Christopher Buckley wrote a perceptive take on the Democratic convention.
On Tuesday night there was the Senate minority leader, Tom Daschle, on the podium saying - I wrote it down - "Americans aren't asking for special deals from Washington!" That giant snorting sound you heard was a year's worth of California chardonnay being expelled from the nasal passages of 15,000 K Street lobbyists.
He's predicting the Republicans will put on doozy of a show, too.
For the Red Team next month, I see a darkened Madison Square Garden. On the huge screen above the stage, dramatic images of American tanks roaring into Baghdad, the speakers suddenly booming Queen's "We Will Rock You!"

The Atlantic Monthly has an interview with him.

(via Bookslut)
21st Century Franz Ferdinand
In his Op-Ed, Jeffrey Goldberg reports Israel's extreme right wing are openly discussing their desire to kill Ariel Sharon.
Avi Dichter, the chief of the Israeli internal security service, has been for months running around - to borrow a phrase from George Tenet - with his hair on fire over the threat. He has warned of the potential for attacks against the Dome of the Rock and the Al Aksa Mosque, on the Temple Mount; such a strike, he said, would set off global war between Muslim and Jew - a goal the radical yeshivas of the West Bank share with Al Qaeda.
Here are some letters to the editor about the piece.

Scotland's Franz Ferdinand will be touring the States in September.

Thursday, August 05, 2004

Amy Poehler, comic genius, was on Celebrity Poker. She's silly cubed.

Saturday, July 31, 2004

The Group of 20 extracts concessions from the "Capitalist Center"

Do I detect a change of direction in the winds? Ever since the Battle of Seattle, respectable opinion has focused on American, European, and Japanese agricultural subsidies - to a tune of $300 billion a year - as the great injustice of the global economic system. Almost 5 years later, the poor nations of the world, led by Brazil, China and India, have convinced the US and EU to confront their powerful agriculture lobbies.
Although the proposed deal would only create a framework for further talks, it would for the first time commit the European Union to eliminating its controversial farm export subsidies


The United States yielded to pressure from developing countries on Friday and agreed to make a 20 percent cut in some of the $19 billion in subsidies it pays to American farmers each year.

This during an election year, no less.

Not everyone was satisfied with the concessions. A delegate from the Dominican Republic said the proposed framework agreement was still a betrayal of developing countries. And Celine Charveriat, head of Oxfam International in Geneva, said that the rich countries could create new subsidies by using loopholes in the agreement.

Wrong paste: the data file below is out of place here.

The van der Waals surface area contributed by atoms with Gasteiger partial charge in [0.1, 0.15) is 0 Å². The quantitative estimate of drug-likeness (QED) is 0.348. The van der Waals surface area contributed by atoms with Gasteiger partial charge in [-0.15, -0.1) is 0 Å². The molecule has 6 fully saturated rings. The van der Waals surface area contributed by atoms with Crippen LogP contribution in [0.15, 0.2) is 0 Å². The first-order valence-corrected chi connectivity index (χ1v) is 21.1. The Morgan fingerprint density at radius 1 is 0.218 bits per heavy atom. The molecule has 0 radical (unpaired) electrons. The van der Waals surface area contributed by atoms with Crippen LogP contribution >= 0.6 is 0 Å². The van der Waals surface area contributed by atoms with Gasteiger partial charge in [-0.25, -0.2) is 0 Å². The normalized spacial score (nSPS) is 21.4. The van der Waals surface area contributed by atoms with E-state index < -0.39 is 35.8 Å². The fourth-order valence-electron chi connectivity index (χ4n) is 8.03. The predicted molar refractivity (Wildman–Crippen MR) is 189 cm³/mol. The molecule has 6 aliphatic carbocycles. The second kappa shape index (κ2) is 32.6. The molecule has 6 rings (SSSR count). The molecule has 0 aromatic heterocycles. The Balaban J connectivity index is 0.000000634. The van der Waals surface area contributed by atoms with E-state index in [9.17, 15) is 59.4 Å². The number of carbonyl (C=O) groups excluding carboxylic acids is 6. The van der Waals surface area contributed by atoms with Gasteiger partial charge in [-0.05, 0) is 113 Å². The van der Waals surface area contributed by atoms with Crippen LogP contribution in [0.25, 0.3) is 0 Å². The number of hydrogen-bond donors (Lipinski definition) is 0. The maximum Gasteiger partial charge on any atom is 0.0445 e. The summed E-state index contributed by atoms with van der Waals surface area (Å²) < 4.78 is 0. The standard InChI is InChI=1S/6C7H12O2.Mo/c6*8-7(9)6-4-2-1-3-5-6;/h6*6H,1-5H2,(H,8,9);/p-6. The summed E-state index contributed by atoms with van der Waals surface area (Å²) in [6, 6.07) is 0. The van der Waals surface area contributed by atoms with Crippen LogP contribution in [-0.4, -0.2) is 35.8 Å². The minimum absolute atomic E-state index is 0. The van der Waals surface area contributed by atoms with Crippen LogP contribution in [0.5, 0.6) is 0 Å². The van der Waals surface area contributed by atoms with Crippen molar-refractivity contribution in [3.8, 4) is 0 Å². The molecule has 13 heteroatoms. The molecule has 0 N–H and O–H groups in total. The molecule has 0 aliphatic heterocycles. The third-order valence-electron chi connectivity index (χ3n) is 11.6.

Laurens Jan Brinkhorst, the Dutch economy minister and chairman of a delegation of ministers from the European Union, disagreed. He argued that the proposed agreement reflected the growing muscle of the developing world, especially of countries like Brazil, China and India.

"The world has changed; we now live in a truly global world,'' he said, adding that these developing nations had changed the geopolitical boundaries of the talks and forced the new agreement.

I thought the Bush administration was chronically unilateralist. What gives? Even the hated WTO is impinging on our beloved rogue state's sovereignty:

Since the failure of the talks in Cancún, the United States lost a case brought by Brazil that challenged its cotton subsidies as illegal. That case, before the World Trade Organization's dispute body, could force the United States to lower its cotton subsidies even without these negotiations.

The trade talks aren't a done deal, however.

But talks could run aground on such issues as how much Japan can protect its rice or Norway its dairy products. Celso Amorim, the top trade negotiator for Brazil and an important negotiator here, said there were still several disputes to be resolved.

If the talks succeed, they are expected to lead to as much as a $3 trillion gain in the world economy.

Oh, is that all?

Friday, July 30, 2004

"... rallying a nation of television viewers to hysteria, to sweep us up into the White House with powers that will make martial law seem like anarchy!"

Hard to believe I was unfamiliar with this line from the orginal Manchurian Candidate until I came across it reading about the remake. It has a little more "umph" now that government officials regularly predict another atrocity on US soil before the Presidential election.

What always struck me about the original was the brainwashing sequences in the Soviet/Chinese military hospital. The white, brainwashed American soldier saw a room full of white women in place of the Chinese and Soviet brass, whereas the black soldier saw a room full of black women.

This reminded me of the Xenophanes quote about religion: